May 27, 2007
Cornell Library will help document the founding of historically black colleges and universities
A digital collection that chronicles the founding of America's black colleges and universities will continue to expand, thanks to a $450,000 grant to Cornell University Library from the Andrew W. Mellon Foundation.
Cornell Library is sharing its expertise in digital imaging, preservation and management with librarians and archivists from the Historically Black Colleges and Universities (HBCU) Library Alliance to lay the foundation for an HBCU digital library. Ira Revels, senior assistant librarian at Cornell Library, is project manager.
Important materials from the founding collections of 10 HBCU institutions will soon be available online in a digital collection, "Celebrating the Founding of the Historically Black College and University."
The online collection is the result of a partnership that began in 2005 between Cornell Library and the HBCU Library Alliance with the support of the Mellon Foundation. It includes material from libraries at Alabama State University, Bennett College, Fisk University, Grambling State University, Hampton University, Southern University and A&M College - Baton Rouge, Tuskegee University, Tennessee State University, and Virginia State University, and from the Robert W. Woodruff Library of the Atlanta University Center. Highlights include student yearbooks, early campus architectural drawings and a rich assortment of photographs featuring choral groups, famous alumni, student sports teams and churches (which often served as the first classrooms at several of these institutions).
Cornell librarians trained staff members from the first 10 HBCU institutions to use flat-bed scanners, high-end multimedia computers and digital imaging software as well as storage, collection management and access systems.
"Cornell University Library has a rich tradition of sharing what it has learned with others through publications and workshops," said interim university librarian Anne Kenney. "Anything that we can do to make available the special collections of HBCU libraries will benefit researchers and students everywhere."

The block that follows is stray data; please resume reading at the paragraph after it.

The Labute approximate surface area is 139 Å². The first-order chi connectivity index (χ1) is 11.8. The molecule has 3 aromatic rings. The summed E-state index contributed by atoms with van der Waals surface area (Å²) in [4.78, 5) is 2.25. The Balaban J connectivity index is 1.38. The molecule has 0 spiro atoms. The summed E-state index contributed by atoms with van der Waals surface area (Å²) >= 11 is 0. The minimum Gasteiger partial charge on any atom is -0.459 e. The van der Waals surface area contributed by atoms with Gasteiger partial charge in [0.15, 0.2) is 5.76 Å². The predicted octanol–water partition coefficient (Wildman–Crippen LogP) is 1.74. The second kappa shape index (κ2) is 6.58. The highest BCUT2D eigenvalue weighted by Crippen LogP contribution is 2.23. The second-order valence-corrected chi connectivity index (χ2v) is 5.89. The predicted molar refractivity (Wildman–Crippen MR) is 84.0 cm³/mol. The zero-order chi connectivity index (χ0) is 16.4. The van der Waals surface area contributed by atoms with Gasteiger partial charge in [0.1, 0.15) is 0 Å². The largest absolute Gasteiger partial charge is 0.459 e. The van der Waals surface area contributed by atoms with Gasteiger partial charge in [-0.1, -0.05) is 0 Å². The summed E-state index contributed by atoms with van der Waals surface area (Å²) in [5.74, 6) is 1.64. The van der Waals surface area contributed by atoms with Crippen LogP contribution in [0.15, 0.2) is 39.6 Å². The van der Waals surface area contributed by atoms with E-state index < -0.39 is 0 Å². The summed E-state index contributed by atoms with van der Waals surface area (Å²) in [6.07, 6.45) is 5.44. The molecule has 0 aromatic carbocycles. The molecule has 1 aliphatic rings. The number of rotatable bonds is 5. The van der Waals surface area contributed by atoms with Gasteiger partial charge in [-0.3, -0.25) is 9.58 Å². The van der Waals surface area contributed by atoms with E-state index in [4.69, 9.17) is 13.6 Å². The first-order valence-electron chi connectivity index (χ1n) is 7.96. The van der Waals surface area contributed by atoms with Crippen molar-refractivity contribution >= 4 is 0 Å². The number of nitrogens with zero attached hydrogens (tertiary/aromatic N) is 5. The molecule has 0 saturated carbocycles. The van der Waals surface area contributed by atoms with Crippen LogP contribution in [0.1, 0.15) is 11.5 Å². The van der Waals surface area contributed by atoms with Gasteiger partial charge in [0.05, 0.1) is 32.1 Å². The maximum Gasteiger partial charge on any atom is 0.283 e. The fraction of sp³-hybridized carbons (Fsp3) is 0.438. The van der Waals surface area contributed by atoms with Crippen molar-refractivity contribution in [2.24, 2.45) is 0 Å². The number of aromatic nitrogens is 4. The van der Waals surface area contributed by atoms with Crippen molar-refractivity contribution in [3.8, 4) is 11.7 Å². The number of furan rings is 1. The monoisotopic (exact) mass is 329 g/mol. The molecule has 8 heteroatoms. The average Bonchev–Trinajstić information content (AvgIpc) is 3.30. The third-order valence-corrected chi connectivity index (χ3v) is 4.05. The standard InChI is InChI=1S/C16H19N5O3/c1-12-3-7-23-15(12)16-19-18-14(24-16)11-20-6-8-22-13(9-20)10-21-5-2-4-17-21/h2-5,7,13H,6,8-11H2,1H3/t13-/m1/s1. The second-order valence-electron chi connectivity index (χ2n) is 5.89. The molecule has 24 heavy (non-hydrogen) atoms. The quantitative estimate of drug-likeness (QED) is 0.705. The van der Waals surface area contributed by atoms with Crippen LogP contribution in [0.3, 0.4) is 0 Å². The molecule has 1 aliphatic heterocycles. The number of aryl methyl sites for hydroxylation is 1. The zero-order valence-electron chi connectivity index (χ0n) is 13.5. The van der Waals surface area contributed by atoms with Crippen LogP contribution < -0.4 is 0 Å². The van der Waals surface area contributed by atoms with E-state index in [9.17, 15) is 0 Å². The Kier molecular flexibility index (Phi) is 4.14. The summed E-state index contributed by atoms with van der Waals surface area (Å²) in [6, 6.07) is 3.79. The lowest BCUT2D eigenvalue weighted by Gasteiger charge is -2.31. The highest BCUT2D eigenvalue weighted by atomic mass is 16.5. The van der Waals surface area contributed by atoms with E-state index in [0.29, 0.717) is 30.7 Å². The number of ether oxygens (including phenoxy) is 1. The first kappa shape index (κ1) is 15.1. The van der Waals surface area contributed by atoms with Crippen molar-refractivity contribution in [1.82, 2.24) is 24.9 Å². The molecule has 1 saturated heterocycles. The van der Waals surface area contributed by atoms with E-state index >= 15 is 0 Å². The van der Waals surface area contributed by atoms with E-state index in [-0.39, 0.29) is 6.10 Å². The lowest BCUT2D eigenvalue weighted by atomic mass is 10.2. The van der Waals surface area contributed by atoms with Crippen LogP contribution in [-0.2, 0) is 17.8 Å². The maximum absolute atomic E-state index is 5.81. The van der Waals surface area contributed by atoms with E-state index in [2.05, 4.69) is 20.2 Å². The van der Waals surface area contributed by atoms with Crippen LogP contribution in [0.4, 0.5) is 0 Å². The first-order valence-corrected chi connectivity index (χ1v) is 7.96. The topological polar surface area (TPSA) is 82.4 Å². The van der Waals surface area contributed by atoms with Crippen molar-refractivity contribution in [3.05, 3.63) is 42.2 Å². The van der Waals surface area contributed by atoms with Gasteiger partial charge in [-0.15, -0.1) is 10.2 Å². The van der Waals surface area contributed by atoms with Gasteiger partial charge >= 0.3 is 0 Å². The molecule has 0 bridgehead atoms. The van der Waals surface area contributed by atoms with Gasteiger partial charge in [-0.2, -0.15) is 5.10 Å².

In the partnership's next phase, library staff from 10 additional HBCU institutions will be trained in digital collection building so materials from their founding collections can become part of the online repository. They include Lincoln University-Missouri, Miles College, Morehouse School of Medicine, North Carolina Central University, Paine College, Southern University at Shreveport, South Carolina State University, St. Augustine's College, Texas Southern University, and the University of the District of Columbia. The grant also will allow the first 10 participating HBCU institutions to continue their digitization efforts and provide funding to train selected HBCU librarians in digital video and audio techniques.
"Access to artifacts in the special collections and archives of HBCU libraries, as assisted by this training initiative, will promote teaching and learning opportunities for the study of African-American history and culture," said Janice Franklin, dean of Alabama State University Libraries and co-founder of the HBCU Library Alliance. "The initiative will also highlight the contributions that HBCU institutions have made to American history and culture."
The HBCU Library Alliance is a consortium that supports the collaboration of institutions dedicated to providing resources designed to strengthen the libraries of historically black colleges and universities and their constituents.